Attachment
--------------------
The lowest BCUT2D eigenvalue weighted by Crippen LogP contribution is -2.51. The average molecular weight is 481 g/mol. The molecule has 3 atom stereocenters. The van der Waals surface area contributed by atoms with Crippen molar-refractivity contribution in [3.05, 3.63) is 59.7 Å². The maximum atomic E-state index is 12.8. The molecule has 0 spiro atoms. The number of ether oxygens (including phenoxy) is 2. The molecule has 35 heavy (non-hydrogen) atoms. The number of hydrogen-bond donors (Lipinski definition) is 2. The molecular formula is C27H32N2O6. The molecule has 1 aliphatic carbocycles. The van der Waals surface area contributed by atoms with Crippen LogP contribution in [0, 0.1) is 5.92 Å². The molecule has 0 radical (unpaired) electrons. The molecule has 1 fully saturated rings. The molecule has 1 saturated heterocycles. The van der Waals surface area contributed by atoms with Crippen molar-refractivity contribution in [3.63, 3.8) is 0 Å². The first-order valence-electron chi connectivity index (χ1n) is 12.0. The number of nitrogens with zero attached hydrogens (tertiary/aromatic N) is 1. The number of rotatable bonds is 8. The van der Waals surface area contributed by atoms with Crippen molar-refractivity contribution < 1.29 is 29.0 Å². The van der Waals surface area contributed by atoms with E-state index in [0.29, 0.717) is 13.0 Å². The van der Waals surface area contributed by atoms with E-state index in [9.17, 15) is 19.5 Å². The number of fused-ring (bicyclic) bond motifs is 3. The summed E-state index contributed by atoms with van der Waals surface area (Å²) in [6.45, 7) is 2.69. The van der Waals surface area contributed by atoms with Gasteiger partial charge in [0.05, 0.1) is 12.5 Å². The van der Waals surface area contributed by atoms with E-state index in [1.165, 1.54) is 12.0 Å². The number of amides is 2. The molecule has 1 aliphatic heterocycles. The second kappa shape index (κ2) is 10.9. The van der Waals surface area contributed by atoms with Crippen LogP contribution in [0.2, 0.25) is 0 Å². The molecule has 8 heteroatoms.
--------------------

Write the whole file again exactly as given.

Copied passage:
The lowest BCUT2D eigenvalue weighted by Crippen LogP contribution is -2.51. The average molecular weight is 481 g/mol. The molecule has 3 atom stereocenters. The van der Waals surface area contributed by atoms with Crippen molar-refractivity contribution in [3.05, 3.63) is 59.7 Å². The maximum atomic E-state index is 12.8. The molecule has 0 spiro atoms. The number of ether oxygens (including phenoxy) is 2. The molecule has 35 heavy (non-hydrogen) atoms. The number of hydrogen-bond donors (Lipinski definition) is 2. The molecular formula is C27H32N2O6. The molecule has 1 aliphatic carbocycles. The van der Waals surface area contributed by atoms with Crippen LogP contribution in [0, 0.1) is 5.92 Å². The molecule has 0 radical (unpaired) electrons. The molecule has 1 fully saturated rings. The molecule has 1 saturated heterocycles. The van der Waals surface area contributed by atoms with Crippen molar-refractivity contribution in [3.63, 3.8) is 0 Å². The first-order valence-electron chi connectivity index (χ1n) is 12.0. The number of nitrogens with zero attached hydrogens (tertiary/aromatic N) is 1. The number of rotatable bonds is 8. The van der Waals surface area contributed by atoms with Crippen molar-refractivity contribution < 1.29 is 29.0 Å². The van der Waals surface area contributed by atoms with E-state index in [0.29, 0.717) is 13.0 Å². The van der Waals surface area contributed by atoms with E-state index in [9.17, 15) is 19.5 Å². The number of fused-ring (bicyclic) bond motifs is 3. The summed E-state index contributed by atoms with van der Waals surface area (Å²) in [6.45, 7) is 2.69. The van der Waals surface area contributed by atoms with Gasteiger partial charge in [0.05, 0.1) is 12.5 Å². The van der Waals surface area contributed by atoms with E-state index in [1.165, 1.54) is 12.0 Å². The number of amides is 2. The molecule has 1 aliphatic heterocycles. The second kappa shape index (κ2) is 10.9. The van der Waals surface area contributed by atoms with Crippen LogP contribution in [0.2, 0.25) is 0 Å². The molecule has 8 heteroatoms.